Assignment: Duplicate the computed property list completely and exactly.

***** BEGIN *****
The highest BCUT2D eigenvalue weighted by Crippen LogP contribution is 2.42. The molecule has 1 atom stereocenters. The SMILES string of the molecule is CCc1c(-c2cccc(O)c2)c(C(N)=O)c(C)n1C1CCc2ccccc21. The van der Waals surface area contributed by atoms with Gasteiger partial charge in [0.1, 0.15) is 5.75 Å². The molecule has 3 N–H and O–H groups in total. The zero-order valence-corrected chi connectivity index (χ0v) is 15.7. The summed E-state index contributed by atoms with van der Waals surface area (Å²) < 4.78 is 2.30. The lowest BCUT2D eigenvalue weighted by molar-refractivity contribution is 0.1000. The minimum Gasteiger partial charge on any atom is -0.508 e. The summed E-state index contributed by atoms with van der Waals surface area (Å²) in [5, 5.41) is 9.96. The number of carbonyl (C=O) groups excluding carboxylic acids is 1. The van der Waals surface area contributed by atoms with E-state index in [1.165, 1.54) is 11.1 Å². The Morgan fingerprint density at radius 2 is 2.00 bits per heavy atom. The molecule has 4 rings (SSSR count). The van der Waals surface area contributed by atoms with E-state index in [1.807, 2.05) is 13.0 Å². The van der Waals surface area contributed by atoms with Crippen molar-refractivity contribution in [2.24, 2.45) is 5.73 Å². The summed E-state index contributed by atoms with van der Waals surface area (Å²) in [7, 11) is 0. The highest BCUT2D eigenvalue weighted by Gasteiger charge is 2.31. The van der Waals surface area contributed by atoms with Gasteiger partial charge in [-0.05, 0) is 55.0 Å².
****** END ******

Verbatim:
The highest BCUT2D eigenvalue weighted by Crippen LogP contribution is 2.42. The molecule has 1 atom stereocenters. The SMILES string of the molecule is CCc1c(-c2cccc(O)c2)c(C(N)=O)c(C)n1C1CCc2ccccc21. The van der Waals surface area contributed by atoms with Gasteiger partial charge in [0.1, 0.15) is 5.75 Å². The molecule has 3 N–H and O–H groups in total. The zero-order valence-corrected chi connectivity index (χ0v) is 15.7. The summed E-state index contributed by atoms with van der Waals surface area (Å²) < 4.78 is 2.30. The lowest BCUT2D eigenvalue weighted by molar-refractivity contribution is 0.1000. The minimum Gasteiger partial charge on any atom is -0.508 e. The summed E-state index contributed by atoms with van der Waals surface area (Å²) in [5, 5.41) is 9.96. The number of carbonyl (C=O) groups excluding carboxylic acids is 1. The van der Waals surface area contributed by atoms with E-state index in [1.165, 1.54) is 11.1 Å². The Morgan fingerprint density at radius 2 is 2.00 bits per heavy atom. The molecule has 4 rings (SSSR count). The van der Waals surface area contributed by atoms with E-state index in [1.807, 2.05) is 13.0 Å². The van der Waals surface area contributed by atoms with Crippen molar-refractivity contribution in [2.24, 2.45) is 5.73 Å². The summed E-state index contributed by atoms with van der Waals surface area (Å²) in [7, 11) is 0. The highest BCUT2D eigenvalue weighted by Gasteiger charge is 2.31. The van der Waals surface area contributed by atoms with Gasteiger partial charge in [-0.05, 0) is 55.0 Å².